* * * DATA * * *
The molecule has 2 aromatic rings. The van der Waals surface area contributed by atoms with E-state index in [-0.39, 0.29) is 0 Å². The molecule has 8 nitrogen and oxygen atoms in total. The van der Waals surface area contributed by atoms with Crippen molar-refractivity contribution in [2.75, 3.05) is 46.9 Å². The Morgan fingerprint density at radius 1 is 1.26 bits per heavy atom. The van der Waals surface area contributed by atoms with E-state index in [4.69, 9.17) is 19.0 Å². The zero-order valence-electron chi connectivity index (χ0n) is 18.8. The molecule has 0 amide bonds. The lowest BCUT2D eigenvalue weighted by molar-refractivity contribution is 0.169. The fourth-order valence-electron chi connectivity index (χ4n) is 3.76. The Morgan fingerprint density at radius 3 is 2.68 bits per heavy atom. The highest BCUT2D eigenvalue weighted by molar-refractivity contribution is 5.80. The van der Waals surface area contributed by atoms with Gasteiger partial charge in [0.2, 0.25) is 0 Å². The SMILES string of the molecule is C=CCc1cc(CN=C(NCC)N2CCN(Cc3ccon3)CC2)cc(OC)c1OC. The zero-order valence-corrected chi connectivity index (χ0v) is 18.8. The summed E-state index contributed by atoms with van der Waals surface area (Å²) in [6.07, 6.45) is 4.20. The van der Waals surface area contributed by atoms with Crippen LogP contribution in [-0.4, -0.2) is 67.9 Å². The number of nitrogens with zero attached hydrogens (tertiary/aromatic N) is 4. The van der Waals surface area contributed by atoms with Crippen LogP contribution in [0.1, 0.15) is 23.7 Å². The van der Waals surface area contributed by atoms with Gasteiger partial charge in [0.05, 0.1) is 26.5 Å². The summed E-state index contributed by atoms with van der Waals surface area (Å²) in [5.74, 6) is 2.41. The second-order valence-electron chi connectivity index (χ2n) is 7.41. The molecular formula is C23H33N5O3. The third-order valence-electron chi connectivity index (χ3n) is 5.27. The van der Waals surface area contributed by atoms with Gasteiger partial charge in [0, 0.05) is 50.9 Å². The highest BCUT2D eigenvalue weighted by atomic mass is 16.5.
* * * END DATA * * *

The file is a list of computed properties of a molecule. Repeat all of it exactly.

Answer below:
The molecule has 2 aromatic rings. The van der Waals surface area contributed by atoms with E-state index in [-0.39, 0.29) is 0 Å². The molecule has 8 nitrogen and oxygen atoms in total. The van der Waals surface area contributed by atoms with Crippen molar-refractivity contribution in [2.75, 3.05) is 46.9 Å². The Morgan fingerprint density at radius 1 is 1.26 bits per heavy atom. The van der Waals surface area contributed by atoms with E-state index in [4.69, 9.17) is 19.0 Å². The zero-order valence-electron chi connectivity index (χ0n) is 18.8. The molecule has 0 amide bonds. The lowest BCUT2D eigenvalue weighted by molar-refractivity contribution is 0.169. The fourth-order valence-electron chi connectivity index (χ4n) is 3.76. The Morgan fingerprint density at radius 3 is 2.68 bits per heavy atom. The highest BCUT2D eigenvalue weighted by molar-refractivity contribution is 5.80. The van der Waals surface area contributed by atoms with Gasteiger partial charge in [0.2, 0.25) is 0 Å². The SMILES string of the molecule is C=CCc1cc(CN=C(NCC)N2CCN(Cc3ccon3)CC2)cc(OC)c1OC. The zero-order valence-corrected chi connectivity index (χ0v) is 18.8. The summed E-state index contributed by atoms with van der Waals surface area (Å²) in [6.07, 6.45) is 4.20. The van der Waals surface area contributed by atoms with Crippen LogP contribution in [-0.4, -0.2) is 67.9 Å². The number of nitrogens with zero attached hydrogens (tertiary/aromatic N) is 4. The van der Waals surface area contributed by atoms with Crippen LogP contribution in [0.1, 0.15) is 23.7 Å². The van der Waals surface area contributed by atoms with Gasteiger partial charge in [0.05, 0.1) is 26.5 Å². The summed E-state index contributed by atoms with van der Waals surface area (Å²) in [5.74, 6) is 2.41. The second-order valence-electron chi connectivity index (χ2n) is 7.41. The molecular formula is C23H33N5O3. The third-order valence-electron chi connectivity index (χ3n) is 5.27. The van der Waals surface area contributed by atoms with Gasteiger partial charge in [0, 0.05) is 50.9 Å². The highest BCUT2D eigenvalue weighted by atomic mass is 16.5.